As scary as bats are to many people, we put up with them because bats eat mosquitoes by the truckload and mosquitoes are one of the most dangerous creatures on the planet--way more dangerous than bats. Everyone in New Jersey benefits from the bat populations we have in the state but, when bats get into places they shouldn't, they can cause problems and present dangers.
New Jersey Bats
In the United States, there are about 40 species of bat. The two most common bats which infest homes in New Jersey are little brown bats and big brown bats. Both of these bats are brown in coloration and, as you can probably guess, little brown bats are smaller than big brown bats.
The most important danger bats present is the ability to spread rabies. While a normal, healthy bat is not prone to bite, a bat that is sick with rabies is unpredictable.
Of all the animals that spread rabies to humans, bats and raccoons are at the top of the list, by a long shot. And bats make the top of the list by a mere 1% margin, according to a study done in 2015 and posted to the Journal of the American Veterinary Medical Association.
Rabies is a zoonotic disease caused by an RNA virus in the genus Lyssavirus, which can lead to human mortality. Early symptoms include fever, headache, and a general feeling of sickness. As it progresses, it can lead to insomnia, agitation, confusion, hallucinations, anxiety, difficulty swallowing, paralysis, excessive salivation, and hydrophobia Do not wait for symptoms to appear. Rabies is preventable with rabies vaccine but is always fatal once symptoms begin. If you've been bitten, seek prompt medical treatment.
Keep in mind that less than one-half of 1% of wild bats have rabies. In the United States, dying of rabies is rare, due in large part to successful animal control and vaccination programs. It is important to keep this in perspective.
Bats are not generally aggressive creatures. For this reason, some people don't take them as seriously as they should. This can lead to a bite. Not every bite from a bat will lead to rabies, so we felt it was important to have a category for non-rabies bites. A bite from either of these two types of bat is painful. Bites usually occur when a bat is cornered or trapped. Do not attempt to capture a bat to release outside. Contact a wildlife specialist.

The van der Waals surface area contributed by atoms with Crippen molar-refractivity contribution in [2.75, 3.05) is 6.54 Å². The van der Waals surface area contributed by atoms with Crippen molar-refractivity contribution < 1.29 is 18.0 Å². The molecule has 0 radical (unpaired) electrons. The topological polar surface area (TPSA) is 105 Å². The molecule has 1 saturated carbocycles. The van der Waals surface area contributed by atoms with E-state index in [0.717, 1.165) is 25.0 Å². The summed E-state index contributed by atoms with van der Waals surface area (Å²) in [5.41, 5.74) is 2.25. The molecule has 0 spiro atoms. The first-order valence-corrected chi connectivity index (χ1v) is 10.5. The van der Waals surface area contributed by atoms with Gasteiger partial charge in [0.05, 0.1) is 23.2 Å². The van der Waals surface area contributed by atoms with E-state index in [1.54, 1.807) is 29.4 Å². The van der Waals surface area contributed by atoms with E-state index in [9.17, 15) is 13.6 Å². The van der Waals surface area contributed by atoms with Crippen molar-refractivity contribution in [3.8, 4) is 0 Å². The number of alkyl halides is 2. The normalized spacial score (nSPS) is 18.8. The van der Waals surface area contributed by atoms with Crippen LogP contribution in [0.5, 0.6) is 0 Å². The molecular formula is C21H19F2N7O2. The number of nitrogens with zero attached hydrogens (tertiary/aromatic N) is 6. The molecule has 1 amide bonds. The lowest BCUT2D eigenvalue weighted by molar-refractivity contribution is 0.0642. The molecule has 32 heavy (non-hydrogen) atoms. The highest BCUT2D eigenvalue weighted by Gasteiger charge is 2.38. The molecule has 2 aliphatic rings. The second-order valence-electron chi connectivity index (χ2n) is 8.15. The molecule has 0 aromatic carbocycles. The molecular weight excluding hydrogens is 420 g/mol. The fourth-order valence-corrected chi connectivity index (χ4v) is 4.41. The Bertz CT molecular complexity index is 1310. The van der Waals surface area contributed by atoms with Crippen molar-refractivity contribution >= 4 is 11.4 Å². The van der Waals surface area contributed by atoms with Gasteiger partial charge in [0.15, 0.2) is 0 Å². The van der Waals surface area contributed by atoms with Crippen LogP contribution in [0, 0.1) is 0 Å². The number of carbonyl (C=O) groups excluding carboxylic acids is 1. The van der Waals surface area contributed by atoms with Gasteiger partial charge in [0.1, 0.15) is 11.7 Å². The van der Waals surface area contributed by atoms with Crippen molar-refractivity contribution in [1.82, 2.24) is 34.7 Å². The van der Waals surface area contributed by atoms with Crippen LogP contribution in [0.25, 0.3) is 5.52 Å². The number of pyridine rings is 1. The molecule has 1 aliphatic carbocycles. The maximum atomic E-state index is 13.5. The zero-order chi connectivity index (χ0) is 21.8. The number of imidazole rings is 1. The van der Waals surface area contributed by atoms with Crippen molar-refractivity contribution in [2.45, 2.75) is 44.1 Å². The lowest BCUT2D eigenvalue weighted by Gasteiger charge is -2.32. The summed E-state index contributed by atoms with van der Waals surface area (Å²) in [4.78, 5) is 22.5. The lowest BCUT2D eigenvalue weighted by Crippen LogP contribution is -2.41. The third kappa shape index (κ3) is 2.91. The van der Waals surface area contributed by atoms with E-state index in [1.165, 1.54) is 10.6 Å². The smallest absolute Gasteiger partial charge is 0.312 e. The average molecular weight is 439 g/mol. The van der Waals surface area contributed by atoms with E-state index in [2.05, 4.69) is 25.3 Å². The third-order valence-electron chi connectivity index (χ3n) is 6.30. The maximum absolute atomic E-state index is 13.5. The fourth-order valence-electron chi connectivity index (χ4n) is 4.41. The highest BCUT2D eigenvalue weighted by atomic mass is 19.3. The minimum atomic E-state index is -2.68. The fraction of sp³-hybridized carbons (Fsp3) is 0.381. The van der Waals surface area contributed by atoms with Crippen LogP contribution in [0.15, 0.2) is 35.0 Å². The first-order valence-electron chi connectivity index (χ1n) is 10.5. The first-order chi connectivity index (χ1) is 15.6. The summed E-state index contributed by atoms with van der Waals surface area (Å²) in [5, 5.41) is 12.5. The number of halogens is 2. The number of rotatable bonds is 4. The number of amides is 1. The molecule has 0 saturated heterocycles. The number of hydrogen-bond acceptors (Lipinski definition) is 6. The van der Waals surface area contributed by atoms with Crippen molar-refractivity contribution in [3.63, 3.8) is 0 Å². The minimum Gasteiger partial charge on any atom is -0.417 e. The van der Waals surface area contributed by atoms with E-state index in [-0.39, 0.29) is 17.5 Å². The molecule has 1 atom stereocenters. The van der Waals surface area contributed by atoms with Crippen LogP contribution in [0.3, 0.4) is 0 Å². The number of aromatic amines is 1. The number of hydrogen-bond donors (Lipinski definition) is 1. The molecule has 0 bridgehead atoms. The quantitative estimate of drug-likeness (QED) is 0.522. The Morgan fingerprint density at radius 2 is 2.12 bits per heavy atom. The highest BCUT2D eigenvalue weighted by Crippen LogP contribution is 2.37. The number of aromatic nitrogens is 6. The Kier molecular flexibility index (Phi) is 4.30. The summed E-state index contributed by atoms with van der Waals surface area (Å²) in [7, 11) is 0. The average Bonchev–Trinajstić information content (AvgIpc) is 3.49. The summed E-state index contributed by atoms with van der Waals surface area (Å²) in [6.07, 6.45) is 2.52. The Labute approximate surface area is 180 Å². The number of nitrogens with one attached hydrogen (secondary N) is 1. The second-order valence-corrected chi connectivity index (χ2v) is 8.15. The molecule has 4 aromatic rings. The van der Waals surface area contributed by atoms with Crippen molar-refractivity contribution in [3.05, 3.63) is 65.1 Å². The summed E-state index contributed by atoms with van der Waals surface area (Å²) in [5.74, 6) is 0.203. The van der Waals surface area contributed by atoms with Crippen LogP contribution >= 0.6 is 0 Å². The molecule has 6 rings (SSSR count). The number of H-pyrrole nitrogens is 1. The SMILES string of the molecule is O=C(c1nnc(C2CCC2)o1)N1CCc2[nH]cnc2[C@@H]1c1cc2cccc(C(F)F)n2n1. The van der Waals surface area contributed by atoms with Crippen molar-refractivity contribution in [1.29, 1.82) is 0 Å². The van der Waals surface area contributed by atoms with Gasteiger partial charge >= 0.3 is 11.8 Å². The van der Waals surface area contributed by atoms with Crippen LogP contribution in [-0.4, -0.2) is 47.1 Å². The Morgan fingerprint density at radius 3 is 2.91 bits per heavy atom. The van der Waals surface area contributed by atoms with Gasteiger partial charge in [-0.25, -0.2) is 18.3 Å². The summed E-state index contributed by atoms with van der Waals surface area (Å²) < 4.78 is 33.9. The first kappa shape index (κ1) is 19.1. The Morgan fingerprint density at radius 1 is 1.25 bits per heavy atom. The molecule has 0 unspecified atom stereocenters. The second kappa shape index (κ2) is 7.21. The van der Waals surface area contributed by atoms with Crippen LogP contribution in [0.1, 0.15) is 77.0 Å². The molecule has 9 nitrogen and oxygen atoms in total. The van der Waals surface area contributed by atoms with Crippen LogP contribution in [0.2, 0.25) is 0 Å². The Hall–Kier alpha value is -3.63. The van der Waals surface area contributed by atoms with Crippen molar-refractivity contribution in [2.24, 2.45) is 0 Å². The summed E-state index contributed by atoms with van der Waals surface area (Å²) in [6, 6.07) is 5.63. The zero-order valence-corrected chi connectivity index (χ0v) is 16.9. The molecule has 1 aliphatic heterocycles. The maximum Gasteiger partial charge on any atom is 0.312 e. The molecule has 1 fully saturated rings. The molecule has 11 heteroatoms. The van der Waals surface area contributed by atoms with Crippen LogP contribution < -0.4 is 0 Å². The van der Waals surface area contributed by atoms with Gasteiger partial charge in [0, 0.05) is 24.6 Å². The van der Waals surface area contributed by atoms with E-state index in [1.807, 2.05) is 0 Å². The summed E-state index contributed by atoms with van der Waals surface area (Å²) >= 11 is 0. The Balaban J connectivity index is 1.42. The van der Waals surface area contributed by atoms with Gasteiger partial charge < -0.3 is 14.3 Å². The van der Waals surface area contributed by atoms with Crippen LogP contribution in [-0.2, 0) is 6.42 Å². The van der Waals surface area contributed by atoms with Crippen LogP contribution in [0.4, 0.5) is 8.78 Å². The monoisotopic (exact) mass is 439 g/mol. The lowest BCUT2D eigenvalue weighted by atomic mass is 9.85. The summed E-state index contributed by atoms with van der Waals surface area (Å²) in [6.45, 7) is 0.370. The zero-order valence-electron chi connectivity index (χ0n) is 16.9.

When bats get into a home they can bring secondary pests in with them. Three common parasites associated with bats are bat bugs, fleas, and mites. Each of these secondary pests come with their own set of problems.
When bats get into a home, the biggest issue they present is the noises they make in attic spaces, wall voids, roof voids, and other locations they are using for harborage. This can manifest as scratching, bumping, and thumping.
If you have bats in your attic, they're not going to be very good guests. Bats leave their droppings in roost areas. This can create a mess to clean up and lead to bad odors inside your home. Bat droppings are also a potential threat for histoplasmosis, a potentially fatal human respiratory illness. Early symptoms include fever, chills, headache, dry cough, muscle aches, and chest discomfort. In some cases, histoplasmosis can turn into a chronic form that shares symptoms with tuberculosis.
In New Jersey, it is illegal to kill bats. This makes it a complicated matter to evict bats from your home. And, as we talked about earlier, attempting to trap a bat can lead to a bite.
If you're dealing with bats inside your New Jersey home, reach out to Arrow Pest Control for humane bat removal services. Our specialists are trained in the procedures and protocols that work to remove bats without causing harm to them. Start with a free, no obligation inspection. We'll help you get those bats out and give you the guidance you need to prevent future bat infestations from occurring.
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